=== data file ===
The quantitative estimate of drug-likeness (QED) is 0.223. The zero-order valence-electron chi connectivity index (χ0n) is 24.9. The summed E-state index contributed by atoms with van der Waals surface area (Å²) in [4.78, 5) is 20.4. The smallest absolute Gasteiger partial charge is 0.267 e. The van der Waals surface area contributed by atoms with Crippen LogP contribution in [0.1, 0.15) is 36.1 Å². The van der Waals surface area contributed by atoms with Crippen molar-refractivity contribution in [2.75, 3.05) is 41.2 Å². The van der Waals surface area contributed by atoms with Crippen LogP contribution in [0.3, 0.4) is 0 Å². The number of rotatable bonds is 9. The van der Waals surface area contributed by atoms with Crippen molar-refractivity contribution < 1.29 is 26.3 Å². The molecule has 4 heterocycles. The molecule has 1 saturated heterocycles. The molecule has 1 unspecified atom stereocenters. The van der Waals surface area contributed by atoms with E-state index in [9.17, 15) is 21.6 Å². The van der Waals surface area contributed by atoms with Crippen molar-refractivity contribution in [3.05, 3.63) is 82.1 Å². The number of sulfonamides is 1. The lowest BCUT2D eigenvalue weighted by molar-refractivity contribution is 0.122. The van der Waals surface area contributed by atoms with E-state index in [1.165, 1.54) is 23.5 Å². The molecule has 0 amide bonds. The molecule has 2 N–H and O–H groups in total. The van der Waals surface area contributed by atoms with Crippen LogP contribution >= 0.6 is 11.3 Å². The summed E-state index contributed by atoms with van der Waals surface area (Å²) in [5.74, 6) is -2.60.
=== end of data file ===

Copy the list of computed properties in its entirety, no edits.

The quantitative estimate of drug-likeness (QED) is 0.223. The zero-order valence-electron chi connectivity index (χ0n) is 24.9. The summed E-state index contributed by atoms with van der Waals surface area (Å²) in [4.78, 5) is 20.4. The smallest absolute Gasteiger partial charge is 0.267 e. The van der Waals surface area contributed by atoms with Crippen LogP contribution in [0.1, 0.15) is 36.1 Å². The van der Waals surface area contributed by atoms with Crippen molar-refractivity contribution in [2.75, 3.05) is 41.2 Å². The van der Waals surface area contributed by atoms with Crippen LogP contribution in [0.3, 0.4) is 0 Å². The number of rotatable bonds is 9. The van der Waals surface area contributed by atoms with Crippen molar-refractivity contribution < 1.29 is 26.3 Å². The molecule has 4 heterocycles. The molecule has 1 saturated heterocycles. The molecule has 1 unspecified atom stereocenters. The van der Waals surface area contributed by atoms with E-state index in [9.17, 15) is 21.6 Å². The van der Waals surface area contributed by atoms with Crippen molar-refractivity contribution in [3.05, 3.63) is 82.1 Å². The number of sulfonamides is 1. The lowest BCUT2D eigenvalue weighted by molar-refractivity contribution is 0.122. The van der Waals surface area contributed by atoms with E-state index in [1.165, 1.54) is 23.5 Å². The molecule has 0 amide bonds. The molecule has 2 N–H and O–H groups in total. The van der Waals surface area contributed by atoms with Crippen LogP contribution >= 0.6 is 11.3 Å². The summed E-state index contributed by atoms with van der Waals surface area (Å²) in [5.74, 6) is -2.60.